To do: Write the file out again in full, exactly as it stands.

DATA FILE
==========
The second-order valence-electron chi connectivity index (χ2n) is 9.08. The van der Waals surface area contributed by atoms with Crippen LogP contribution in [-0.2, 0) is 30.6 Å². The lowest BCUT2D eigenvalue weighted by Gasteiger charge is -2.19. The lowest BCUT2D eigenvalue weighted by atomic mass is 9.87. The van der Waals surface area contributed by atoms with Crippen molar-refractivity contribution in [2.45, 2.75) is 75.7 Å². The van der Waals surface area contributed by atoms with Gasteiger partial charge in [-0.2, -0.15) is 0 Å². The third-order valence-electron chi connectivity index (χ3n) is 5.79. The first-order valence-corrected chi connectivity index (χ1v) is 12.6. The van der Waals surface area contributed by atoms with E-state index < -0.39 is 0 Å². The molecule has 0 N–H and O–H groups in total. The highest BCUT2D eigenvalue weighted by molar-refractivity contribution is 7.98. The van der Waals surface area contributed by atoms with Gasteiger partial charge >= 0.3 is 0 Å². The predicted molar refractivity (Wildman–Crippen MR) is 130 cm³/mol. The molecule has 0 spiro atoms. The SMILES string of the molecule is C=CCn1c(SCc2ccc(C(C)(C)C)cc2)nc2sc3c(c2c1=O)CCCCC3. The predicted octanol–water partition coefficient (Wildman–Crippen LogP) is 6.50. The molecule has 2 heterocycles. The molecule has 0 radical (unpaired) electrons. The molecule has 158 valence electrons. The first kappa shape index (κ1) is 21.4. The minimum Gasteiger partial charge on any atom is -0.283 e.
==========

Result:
The second-order valence-electron chi connectivity index (χ2n) is 9.08. The van der Waals surface area contributed by atoms with Crippen LogP contribution in [-0.2, 0) is 30.6 Å². The lowest BCUT2D eigenvalue weighted by Gasteiger charge is -2.19. The lowest BCUT2D eigenvalue weighted by atomic mass is 9.87. The van der Waals surface area contributed by atoms with Crippen molar-refractivity contribution in [2.45, 2.75) is 75.7 Å². The van der Waals surface area contributed by atoms with Gasteiger partial charge in [-0.2, -0.15) is 0 Å². The third-order valence-electron chi connectivity index (χ3n) is 5.79. The first-order valence-corrected chi connectivity index (χ1v) is 12.6. The van der Waals surface area contributed by atoms with E-state index < -0.39 is 0 Å². The molecule has 0 N–H and O–H groups in total. The highest BCUT2D eigenvalue weighted by molar-refractivity contribution is 7.98. The van der Waals surface area contributed by atoms with Gasteiger partial charge >= 0.3 is 0 Å². The predicted molar refractivity (Wildman–Crippen MR) is 130 cm³/mol. The molecule has 0 spiro atoms. The SMILES string of the molecule is C=CCn1c(SCc2ccc(C(C)(C)C)cc2)nc2sc3c(c2c1=O)CCCCC3. The predicted octanol–water partition coefficient (Wildman–Crippen LogP) is 6.50. The molecule has 2 heterocycles. The molecule has 0 radical (unpaired) electrons. The molecule has 158 valence electrons. The first kappa shape index (κ1) is 21.4. The minimum Gasteiger partial charge on any atom is -0.283 e.